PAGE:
Director Jovanni Sy and talented cast make the most out of Closer Than Ever

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      Lyrics by Richard Maltby Jr. Music by David Shire. Directed by Jovanni Sy. A Gateway Theatre production. At the Gateway Theatre on Friday, February 5. Continues until February 20

      I must have said this a thousand times: there’s so much talent on-stage; if only the material were better.

      Closer Than Ever is kind of a wannabe Company. Both are musical entertainments about modern urban life. Company (1970) is a concept musical with associative storytelling while Closer Than Ever (1989) is a pure revue, a compilation of songs. But the more important distinction is that the songs that Stephen Sondheim wrote for Company are virtuosic and consistently surprising, but only a few of the tunes in Closer Than Ever—lyrics by Richard Maltby Jr. and music by David Shire—work.

      In “Miss Byrd”, a secretary whom everyone overlooks reveals her torrid, secret sex life. There’s a cheeky dynamic in which Miss Byrd tamps herself down, then, increasingly, lets it rip, until—in this production, at least—she’s gyrating on the top of her desk with full stripper moves. And “Life Story”, in which a woman remembers the liberated decisions that left her lonely in later life, floats the haunting refrain, “I’m not complaining.”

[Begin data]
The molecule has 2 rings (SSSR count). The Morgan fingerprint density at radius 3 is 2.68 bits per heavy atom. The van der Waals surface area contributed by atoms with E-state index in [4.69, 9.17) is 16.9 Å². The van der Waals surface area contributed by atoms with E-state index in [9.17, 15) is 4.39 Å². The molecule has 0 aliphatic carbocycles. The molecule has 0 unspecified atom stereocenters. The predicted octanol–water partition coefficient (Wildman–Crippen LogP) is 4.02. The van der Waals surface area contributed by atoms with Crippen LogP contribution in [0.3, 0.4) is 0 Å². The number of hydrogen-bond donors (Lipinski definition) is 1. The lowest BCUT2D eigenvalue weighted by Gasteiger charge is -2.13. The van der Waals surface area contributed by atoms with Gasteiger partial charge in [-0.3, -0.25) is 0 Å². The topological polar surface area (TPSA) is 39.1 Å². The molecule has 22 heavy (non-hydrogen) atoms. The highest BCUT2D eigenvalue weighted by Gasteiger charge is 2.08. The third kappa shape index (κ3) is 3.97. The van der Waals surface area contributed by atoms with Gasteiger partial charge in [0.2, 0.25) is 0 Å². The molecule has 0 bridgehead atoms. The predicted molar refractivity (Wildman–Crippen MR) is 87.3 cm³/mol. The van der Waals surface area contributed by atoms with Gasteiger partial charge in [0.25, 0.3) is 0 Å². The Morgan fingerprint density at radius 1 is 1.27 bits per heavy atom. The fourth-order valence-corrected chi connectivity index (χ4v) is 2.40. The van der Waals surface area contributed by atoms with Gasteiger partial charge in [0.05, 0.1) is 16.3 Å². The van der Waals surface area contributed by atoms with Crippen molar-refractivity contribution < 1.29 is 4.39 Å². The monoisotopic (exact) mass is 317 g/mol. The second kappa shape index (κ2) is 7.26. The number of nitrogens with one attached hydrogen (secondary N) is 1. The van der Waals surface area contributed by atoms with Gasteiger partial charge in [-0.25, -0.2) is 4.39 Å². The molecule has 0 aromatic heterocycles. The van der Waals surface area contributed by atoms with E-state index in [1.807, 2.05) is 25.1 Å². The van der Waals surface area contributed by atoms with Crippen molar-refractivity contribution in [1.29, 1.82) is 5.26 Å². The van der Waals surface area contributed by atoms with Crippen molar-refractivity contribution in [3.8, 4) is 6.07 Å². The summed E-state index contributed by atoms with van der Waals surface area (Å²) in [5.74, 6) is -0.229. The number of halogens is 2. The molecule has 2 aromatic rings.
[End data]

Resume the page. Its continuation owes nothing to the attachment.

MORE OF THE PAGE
Too often, though, the songs are forgettable. The content in “Doors”, “Patterns”, and “Closer Than Ever” all sounds like it comes out of a not very sophisticated self-help book: we’re often afraid of opportunities, and we get stuck in ruts, but, if we’re lucky, things work out. It’s generic.

      But, man, this cast is talented—and two of the featured performers I’ve never seen before. Kevin Aichele has such a big, lyrical, Broadway voice that you kind of want to hear him sing “Oklahoma!”. And Ma-Anne Dionisio is a tiny, powerhouse soprano who shapes her songs beautifully. Chris D King’s voice isn’t as flashy, but he is more than up to this musically tricky material. And Caitriona Murphy brings a winning combination of strong singing and fearless acting. She’s the one who rocks it out in “Miss Byrd”.

      Marshall McMahen’s vast set looks like a barely furnished lounge at the top of a skyscraper: there’s a certain elegance to it, but it’s also chilly. Perhaps in an attempt to compensate, Jeff Harrison’s lighting is busy. Dawn Ewen’s choreography is fun, though—especially in the vaudevillian “Three Friends”.

      Under Jovanni Sy’s direction, this production is as slick as can be. Nobody puts a foot out of place, and everybody mines the material for all it's worth. It’s the worth that’s in question.